More bidders,high cost to trim return on BOT projects: Crisil

Aggressive bidding and higher premium being quoted by developers for new toll road projects on BOT basis are expected to bring down the average return to 14 per cent,a Crisil survey said.

Written by Agencies | Mumbai | Published:May 28, 2012 9:39 pm

Aggressive bidding and higher premium being quoted by developers for new toll road projects on BOT basis are expected to bring down the average return to 14 per cent,a Crisil survey said.

“Aggressive bidding and sharp increase in developers’ costs,due to the high premium amounts,is likely to take a toll on future BOT (Build,Operate,Transfer) road projects.

It is expected to bring down the average equity return of the newer BOT projects to about 14 per cent,” the agency said in the report.

The projects awarded before 2009 had earned an average equity return of 22 per cent for the developers,the survey has noted.

With aggressive bidding driving up project costs,the newer projects will earn lower returns. In most of the bids for newer projects,developers have been offering higher premium (a committed annual payment to the government over the term of the project),the report noted.

According to the study,in case of 23 BOT toll road projects which were awarded before 2009,fewer bids had kept bid amounts modest while higher than expected growth in traffic boosted toll revenues.

Noting that in FY12,almost 65 per cent of the road projects were awarded on premium basis,compared to 25 per cent in FY09,the survey says,”the premium amounts even exceeded the project costs in some of the projects for which bidding was particularly aggressive.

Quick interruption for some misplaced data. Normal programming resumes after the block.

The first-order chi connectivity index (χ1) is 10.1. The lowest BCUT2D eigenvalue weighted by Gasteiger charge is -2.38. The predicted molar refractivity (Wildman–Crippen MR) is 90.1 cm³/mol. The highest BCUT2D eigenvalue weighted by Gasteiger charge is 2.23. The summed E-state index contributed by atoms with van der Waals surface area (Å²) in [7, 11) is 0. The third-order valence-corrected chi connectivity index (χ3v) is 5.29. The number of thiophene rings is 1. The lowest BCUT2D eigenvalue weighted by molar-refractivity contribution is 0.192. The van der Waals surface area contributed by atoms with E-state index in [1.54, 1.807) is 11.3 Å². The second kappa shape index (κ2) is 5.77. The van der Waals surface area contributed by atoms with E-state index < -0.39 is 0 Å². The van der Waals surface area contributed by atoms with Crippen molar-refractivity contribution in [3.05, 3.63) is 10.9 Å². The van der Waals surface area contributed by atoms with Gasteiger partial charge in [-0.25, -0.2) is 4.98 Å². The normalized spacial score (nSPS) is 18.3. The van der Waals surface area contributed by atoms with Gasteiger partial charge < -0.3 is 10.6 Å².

“We expect the higher premium to bring down the average equity returns to about 14 percent,” Crisil Research senior director Prasad Koparkar said.

The survey also noted that the degree of competition was modest for projects awarded before 2009 with an average of five developers bidding for each project,given the uncertainties in the policies that governed these projects.

Uncertainty about transfer of land to developers by the government as well as absence of an exit option,which meant developers could not sell their equity stake in these projects,kept bid amounts modest and project costs moderate,Crisil said.

However,with government speeding up land acquisition process,providing an exit option in the licensing agreement as also awarding lucrative highway stretches under the National Highway Development Programme,the bidding became aggressive for new projects and the average number of bidders per project increased almost sixfold to 25-30 from that of 2009,it said.

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